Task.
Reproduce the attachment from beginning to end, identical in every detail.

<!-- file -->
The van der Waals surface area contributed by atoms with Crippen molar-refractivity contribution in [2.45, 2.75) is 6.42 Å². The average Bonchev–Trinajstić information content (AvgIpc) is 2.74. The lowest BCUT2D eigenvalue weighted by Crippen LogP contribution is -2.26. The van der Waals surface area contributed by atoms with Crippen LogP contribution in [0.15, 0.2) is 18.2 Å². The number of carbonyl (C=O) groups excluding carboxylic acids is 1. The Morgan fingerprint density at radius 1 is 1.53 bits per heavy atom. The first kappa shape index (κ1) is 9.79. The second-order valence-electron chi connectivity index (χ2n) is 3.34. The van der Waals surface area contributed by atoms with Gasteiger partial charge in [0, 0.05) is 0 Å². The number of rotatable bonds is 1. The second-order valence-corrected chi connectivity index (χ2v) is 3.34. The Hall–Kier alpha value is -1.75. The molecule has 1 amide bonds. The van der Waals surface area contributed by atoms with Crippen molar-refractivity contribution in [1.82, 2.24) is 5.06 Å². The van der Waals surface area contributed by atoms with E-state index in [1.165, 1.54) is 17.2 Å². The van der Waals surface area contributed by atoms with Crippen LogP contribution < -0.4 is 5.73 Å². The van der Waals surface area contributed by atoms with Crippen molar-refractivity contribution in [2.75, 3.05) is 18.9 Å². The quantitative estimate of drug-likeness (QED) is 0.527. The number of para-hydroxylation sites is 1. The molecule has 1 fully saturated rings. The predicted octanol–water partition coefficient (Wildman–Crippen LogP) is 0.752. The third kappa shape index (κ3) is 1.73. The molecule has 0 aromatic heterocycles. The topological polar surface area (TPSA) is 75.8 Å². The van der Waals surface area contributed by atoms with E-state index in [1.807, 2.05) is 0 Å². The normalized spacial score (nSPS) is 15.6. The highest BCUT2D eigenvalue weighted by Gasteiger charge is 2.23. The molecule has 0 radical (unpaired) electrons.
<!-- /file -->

The van der Waals surface area contributed by atoms with Crippen molar-refractivity contribution in [2.45, 2.75) is 6.42 Å². The average Bonchev–Trinajstić information content (AvgIpc) is 2.74. The lowest BCUT2D eigenvalue weighted by Crippen LogP contribution is -2.26. The van der Waals surface area contributed by atoms with Crippen LogP contribution in [0.15, 0.2) is 18.2 Å². The number of carbonyl (C=O) groups excluding carboxylic acids is 1. The Morgan fingerprint density at radius 1 is 1.53 bits per heavy atom. The first kappa shape index (κ1) is 9.79. The second-order valence-electron chi connectivity index (χ2n) is 3.34. The van der Waals surface area contributed by atoms with Gasteiger partial charge in [0, 0.05) is 0 Å². The number of rotatable bonds is 1. The second-order valence-corrected chi connectivity index (χ2v) is 3.34. The Hall–Kier alpha value is -1.75. The molecule has 1 amide bonds. The van der Waals surface area contributed by atoms with Crippen molar-refractivity contribution in [1.82, 2.24) is 5.06 Å². The van der Waals surface area contributed by atoms with E-state index in [1.165, 1.54) is 17.2 Å². The van der Waals surface area contributed by atoms with Crippen LogP contribution < -0.4 is 5.73 Å². The van der Waals surface area contributed by atoms with Crippen molar-refractivity contribution in [2.75, 3.05) is 18.9 Å². The quantitative estimate of drug-likeness (QED) is 0.527. The number of para-hydroxylation sites is 1. The molecule has 1 fully saturated rings. The predicted octanol–water partition coefficient (Wildman–Crippen LogP) is 0.752. The third kappa shape index (κ3) is 1.73. The molecule has 0 aromatic heterocycles. The topological polar surface area (TPSA) is 75.8 Å². The van der Waals surface area contributed by atoms with E-state index in [1.807, 2.05) is 0 Å². The normalized spacial score (nSPS) is 15.6. The highest BCUT2D eigenvalue weighted by Gasteiger charge is 2.23. The molecule has 0 radical (unpaired) electrons.